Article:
Agrippa (a Book of The Dead) - Release and Replication

Release and Replication

OK, sit down and pay attention. We’re only going to say this once. —William Gibson, National Public Radio, December 9, 1992.

The work was premiered on December 9, 1992 at The Kitchen, an art space in Greenwich Village, New York City. The performance—known as "The Transmission"—consisted of the public incomplete reading of the poem by illusionist Penn Jillette, recorded and simultaneously transmitted to several other cities. The poem was inscribed on a sculptural magnetic disk which had been vacuum-sealed until the event's commencement, and was programmed to erase itself upon exposure to air. Contrary to numerous colourful reports, neither this disk nor the diskettes embedded in the artist's book were ever actually hacked in any strict sense.

Academic researcher Matthew Kirschenbaum has reported that a pirated text of the poem was released the next day on MindVox, "an edgy New York City-based electronic bulletin board". Kirschenbaum considers Mindvox, an interface between the darknet and the global Internet, to have been "an ideal initial host". The text spread rapidly from that point on, first on FTP servers and anonymous mailers and later via USENET and listserv email. Since Gibson did not use email at the time, fans sent copies of the pirated text to his fax machine.

The precise manner in which the text was obtained for MindVox is unclear, although the initial custodian of the text, known only as "Templar" attached to it an introductory note in which he claimed credit. Begos claimed that a troupe of New York University students representing themselves as documentarians attended The Transmission and made a videotape recording of the screen as it displayed the text as an accompaniment of Jillette's reading. Kirschenbaum speculates that this group included the offline persona of Templar or one of his associates. According to this account, ostensibly endorsed by Templar in a post to Slashdot in February 2000, the students then transcribed the poem from the tape and within hours had uploaded it to MindVox. However, according to a dissenting account by hacktivist and MindVox co-founder Patrick K. Kroupa, subterfuge prior to The Transmission elicited a betrayal of trust which yielded the uploaders the text. Kirschenbaum declined to elaborate on the specifics of the Kroupa conjecture, which he declared himself "not at liberty to disclose".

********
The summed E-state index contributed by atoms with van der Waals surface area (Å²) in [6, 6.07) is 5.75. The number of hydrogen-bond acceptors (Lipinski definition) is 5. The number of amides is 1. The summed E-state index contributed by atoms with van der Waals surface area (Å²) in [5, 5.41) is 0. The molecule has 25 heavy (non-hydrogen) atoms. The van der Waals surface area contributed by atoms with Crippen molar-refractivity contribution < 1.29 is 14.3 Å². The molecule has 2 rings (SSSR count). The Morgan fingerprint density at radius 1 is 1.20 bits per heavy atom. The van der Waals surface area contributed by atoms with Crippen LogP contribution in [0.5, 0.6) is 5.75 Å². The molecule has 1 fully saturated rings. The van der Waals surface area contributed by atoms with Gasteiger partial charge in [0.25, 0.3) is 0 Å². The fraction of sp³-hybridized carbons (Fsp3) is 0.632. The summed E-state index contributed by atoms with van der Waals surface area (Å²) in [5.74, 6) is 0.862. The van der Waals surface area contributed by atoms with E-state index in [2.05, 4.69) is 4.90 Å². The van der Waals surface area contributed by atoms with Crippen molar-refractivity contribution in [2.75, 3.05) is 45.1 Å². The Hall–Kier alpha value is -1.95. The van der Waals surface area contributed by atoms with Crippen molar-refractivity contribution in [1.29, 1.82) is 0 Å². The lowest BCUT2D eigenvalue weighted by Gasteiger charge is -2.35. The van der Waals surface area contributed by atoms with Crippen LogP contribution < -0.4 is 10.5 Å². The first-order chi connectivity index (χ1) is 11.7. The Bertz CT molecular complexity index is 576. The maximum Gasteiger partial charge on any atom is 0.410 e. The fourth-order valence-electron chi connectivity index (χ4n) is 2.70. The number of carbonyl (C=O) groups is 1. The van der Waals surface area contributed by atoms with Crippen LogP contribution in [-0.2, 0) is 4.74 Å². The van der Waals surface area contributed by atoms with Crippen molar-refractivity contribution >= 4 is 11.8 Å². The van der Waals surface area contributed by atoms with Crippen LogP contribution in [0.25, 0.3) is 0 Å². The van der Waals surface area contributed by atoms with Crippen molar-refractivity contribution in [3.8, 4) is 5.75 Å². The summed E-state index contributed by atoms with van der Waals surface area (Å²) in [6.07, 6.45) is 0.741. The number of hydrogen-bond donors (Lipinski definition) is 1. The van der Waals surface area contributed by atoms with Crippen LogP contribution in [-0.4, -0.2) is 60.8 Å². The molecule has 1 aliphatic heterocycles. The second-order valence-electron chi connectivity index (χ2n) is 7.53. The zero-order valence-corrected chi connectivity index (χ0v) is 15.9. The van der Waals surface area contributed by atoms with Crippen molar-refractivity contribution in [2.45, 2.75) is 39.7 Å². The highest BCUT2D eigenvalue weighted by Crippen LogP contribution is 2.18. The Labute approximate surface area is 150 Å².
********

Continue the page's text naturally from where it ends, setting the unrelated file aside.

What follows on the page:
Agrippa owes its transmission and continuing availability to a complex network of individuals, communities, ideologies, markets, technologies, and motives. Only in the most heroic reading of the events … is Agrippa saved for posterity solely by virtue of the knight Templar. … Today, the 404 File Not Found messages that Web browsing readers of Agrippa inevitably encounter … are more than just false leads; they are latent affirmations of the work’s original act of erasure that allow the text to stage anew all of its essential points about artifacts, memory, and technology. “Because the struggle for the text is the text.”

Kirschenbaum, Matthew G., "Hacking ‘Agrippa’: The Source of the Online Text", The Agrippa Files.

On December 9, 2008 (the sixteenth anniversary of the original Transmission), "The Agrippa Files", working with a scholarly team at the University of Maryland, released an emulated run of the entire poem (derived from an original diskette loaned by a collector) and an hour's worth of "bootleg" footage shot covertly at the Americas Society (the source of the text that was posted on MindVox).

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